Maryellen St. Cyr's blog

Ideas to Ponder

Ideas to Ponder was written by an Ambleside Teacher

At Ambleside we often discuss our “paradigm shift’: from textbooks, grades, and stickers to “living books,” “narrations,” and “habits.” It’s difficult, for many of us. We’re not just learning about a method of education; we’re learning again how to learn. Often I hear a parent say, “I’m glad my kids are getting this kind of education.” You ought to be glad. I would know. I was one of them.

The Order of Bringing Up Children

The Order of Bringing Up Children

We often distinguish the order of things by considering the importance of their ends.

I’m reminded of a story that a colleague shared. One of her first-grade students had already identified the end of education. He announced, all in one breath: “We-go-to-school-to-get-good-education-to-go-to-a-good-university-to-get-a-good-job-to-make-good-money!” 

Approaching Summer

We know that the Will acts upon ideas; that ideas are presented to the mind in many ways––by books, talk, spiritual influences; that, to let ourselves be moved by a mere suggestion is an act of allowance and not of will; that an act of will is not the act of a single power… but an impulse that gathers force from Reason, Conscience, Affection; that, having come to a head by degrees, its operations also are regular and successive, going through the stages of intention, purpose, resolution; and that, when we are called upon for acts of will about small matters, such as going here or there, buy

Reckoning with a Child's "Reason"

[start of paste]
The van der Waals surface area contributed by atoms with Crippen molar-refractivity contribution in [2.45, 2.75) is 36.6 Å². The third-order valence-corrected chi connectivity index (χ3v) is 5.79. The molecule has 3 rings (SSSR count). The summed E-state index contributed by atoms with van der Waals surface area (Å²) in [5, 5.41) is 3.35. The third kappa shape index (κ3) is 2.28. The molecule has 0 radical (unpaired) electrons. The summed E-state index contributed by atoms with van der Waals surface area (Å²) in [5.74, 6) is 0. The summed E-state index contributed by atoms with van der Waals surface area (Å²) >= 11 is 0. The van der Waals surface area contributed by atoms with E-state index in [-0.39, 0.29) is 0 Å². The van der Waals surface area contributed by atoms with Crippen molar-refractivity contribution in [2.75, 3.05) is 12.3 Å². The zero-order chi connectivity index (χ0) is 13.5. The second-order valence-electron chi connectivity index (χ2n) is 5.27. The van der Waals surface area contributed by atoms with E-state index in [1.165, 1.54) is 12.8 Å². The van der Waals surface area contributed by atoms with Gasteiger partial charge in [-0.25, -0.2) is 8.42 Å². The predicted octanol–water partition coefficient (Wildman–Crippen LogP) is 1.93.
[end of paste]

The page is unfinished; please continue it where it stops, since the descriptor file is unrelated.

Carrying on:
We should teach children not to 'lean' (too confidently) 'unto their own understanding,' because the function of reason is to give logical demonstration of mathematical truth and of an initial idea, accepted by the will. In the former case reason is, perhaps, an infallible guide, but in the second it is not always a safe one, for whether that initial idea be right or wrong, reason will confirm it by irrefragable proofs.

Is Tough Parenting the Answer?

In the January 20 edition of Time Magazine, there appeared an article asking this question. The article is a response to Amy Chua’s new book, Battle Hymn of the Tiger Mother. Time’s article, and presumably the book, leave one wondering: Is it good parenting to forbid your daughter’s attendance at slumber parties, to forbid computer games, and to make her sit at a piano for five plus hours (until she gets it right)?

The Meaning of Must

There is a human tendency to think of life as a grand abstraction rather than as a set of objectives to be completed in definite hours. In her book, 168 Hours, Laura Vanderkam suggests:

If you want to be a writer, you must dedicate hours to putting words on a page…
To be a mindful parent, you must spend time with your child….
If you want to sing well in a functioning chorus, you must show up for rehearsals…
If you want to be healthy, you must exercise…


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